How Many of These 20 Essential Meatless Monday Ingredients Are in Your Pantry?
A properly-stocked pantry is essential for creating delicious plant-based dishes on the fly.
But what does “properly-stocked” really mean?
Sure, you need the basics — olive oil, white flour, rice, pasta, etc., but there are some additional ingredients that you should consider adding to your collection. Alternative flours, “exotic” spices, seeds, nut butters, beans (butter beans will change your life), broths, and grains can all add extra levels of depth, dimension, and texture to any variety of plant-based dishes.
You’ll likely be familiar with many of the items on this list, but there are also a few lesser known ingredients — agar-agar, tahini, nutritional yeast, etc. — which can be used to replace many traditional animal-based ingredients. So, grab a paper and pen, and make sure these items are on next week’s shopping list.
The perfect vegan gelatin replacement for your puddings, jellies, or gelées, agar-agar flakes are derived from seaweed and function similarly to animal-based gelatins.
We’re not talking your run of the mill (went there) all-purpose, bleached white flour. Play around with some alternative flours like almond, chickpea, rice, or buckwheat. Many alternative flours are also gluten-free.
Explore the world of beans, and reap the benefits of a healthy, satisfying plant-based protein. Lentils, black beans, butter beans, kidney beans, chickpeas — doesn’t matter; they’re all easy to use, shelf-stable, healthy, and inexpensive.
A box of vegetable broth is a staple of any kitchen, but you can expand your soup selection by adding some “chick’n” bouillon cubes to your pantry.
A shelf-stable saturated fat, coconut oil is a healthy alternative to other vegetable oils. In most cases it can be substituted 1:1 for other oils and butters. It’s got a laundry list of benefits that range from weight loss to improved cognitive functioning.
All vegetables and no sweets make everyone hangry. A little bit of chocolate can go a long way in baking as well as a post-dinner night cap. If you’re feeling adventurous try some exotic bars that contain a higher percentage of cacao.
Diced Tomatoes (canned)
Take a simple stew, stir-fry, or sauce to the next level with a can of diced tomatoes. They’re every home cook’s secret weapon. Tip: fire-roasted tomatoes add even more flavor to your meals.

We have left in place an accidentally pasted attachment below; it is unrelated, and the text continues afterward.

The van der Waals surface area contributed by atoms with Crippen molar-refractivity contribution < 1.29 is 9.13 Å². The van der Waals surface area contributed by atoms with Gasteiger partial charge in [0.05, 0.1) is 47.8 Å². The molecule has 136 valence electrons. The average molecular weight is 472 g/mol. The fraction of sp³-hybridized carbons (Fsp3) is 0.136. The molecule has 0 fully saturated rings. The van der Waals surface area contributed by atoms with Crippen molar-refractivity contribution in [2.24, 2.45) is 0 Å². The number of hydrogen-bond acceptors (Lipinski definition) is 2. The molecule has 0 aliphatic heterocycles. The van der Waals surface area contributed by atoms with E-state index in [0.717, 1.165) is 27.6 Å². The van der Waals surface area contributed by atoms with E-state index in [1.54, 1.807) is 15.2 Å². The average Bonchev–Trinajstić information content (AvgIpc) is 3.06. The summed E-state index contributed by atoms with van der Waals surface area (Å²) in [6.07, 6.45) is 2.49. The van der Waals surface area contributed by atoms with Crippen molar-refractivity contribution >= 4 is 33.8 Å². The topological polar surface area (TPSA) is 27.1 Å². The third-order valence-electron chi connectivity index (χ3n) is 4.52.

Frozen Fruits and Vegetables
Toss them into a blender, soup pot or sauté pan to add some inexpensive nutrients and heft to your mid-week meals.
There’s an endless variety of grains available for your experimenting pleasure. Whole grains are best (think brown rice), but there’s also a number of lesser-known grains that have their own unique texture and flavor profile. Try getting a bag of quinoa, amaranth, or farro and simply follow the cooking instructions on the back.
You can make your own or buy it for cheap at the store, but there’s truly an endless combination of potential granola mixes. Bring it in a baggy as a post-lunch snack or use it to top your morning yogurt.
High in protein and healthy fats, nut butters can add complexity to savory dishes and a nutty richness to sweets. Keep a range on hand — almond, cashew, pistachio — to add variety to baked goods, sandwiches, and sauces.
Just trust us with this one; we swear it tastes almost exactly like Parmesan cheese. Sprinkle on pasta, popcorn or use in macaroni and cheese if you’re looking to cut out the dairy or need a boost of umami flavor.
Olives, especially the sliced green ones in a jar, add the perfect pop of brininess to pastas, rice bowls, and stews. They’re a great value and can seriously elevate the flavor of ordinary dishes.
Thankfully, pasta has evolved to incorporate more alternative flours into its base. Now, you can get high-fiber, high-protein pasta made of anything from lentils to chickpeas to black beans.
It is one of the most versatile condiments/sauces out there. A jar of pesto can last unopened in your pantry for months, and it can be your saving grace if you need to whip something up in a hurry. Add some to roasted vegetables or use it to top a tomato soup.
Low in calories and nutritionally-dense, seaweed is the ultimate snack food. Oh, and cats love it too.
Well, this one goes without saying, but having a pantry (or cupboard) that’s properly stocked with all your necessary spices will make cooking (and eating) a whole lot more enjoyable. Some lesser known spices to add are aamchur (unripe mango), star anise, za’atar, or Aleppo pepper.
Seeds are powerhouses of nutrition, texture, and flavor, and there are so many different varieties to choose from — chia, flax, hemp, sesame, sunflower. Make chia pudding, a flax egg, or toss some hemp or sunflower seeds into your next salad or smoothie.
Umami in a bottle, soy sauce adds an earthy meatiness to dressings, sauces, and stir-fries. Some chefs even recommend adding a dash to tomato sauce for a boost of richness.
You know it from every hummus you’ve ever eaten, but what might surprise you is that tahini paste is made entirely from pulverized sesame seeds. Combine a tablespoon of tahini with a dash of water, a sprinkle of cumin, and some salt for a quick and creamy dressing for salad or roasted vegetables.
If you decide to make one of these delicious recipes, let us know by tagging @MeatlessMonday and #MeatlessMonday on your social media posts for a chance to be featured on our channels.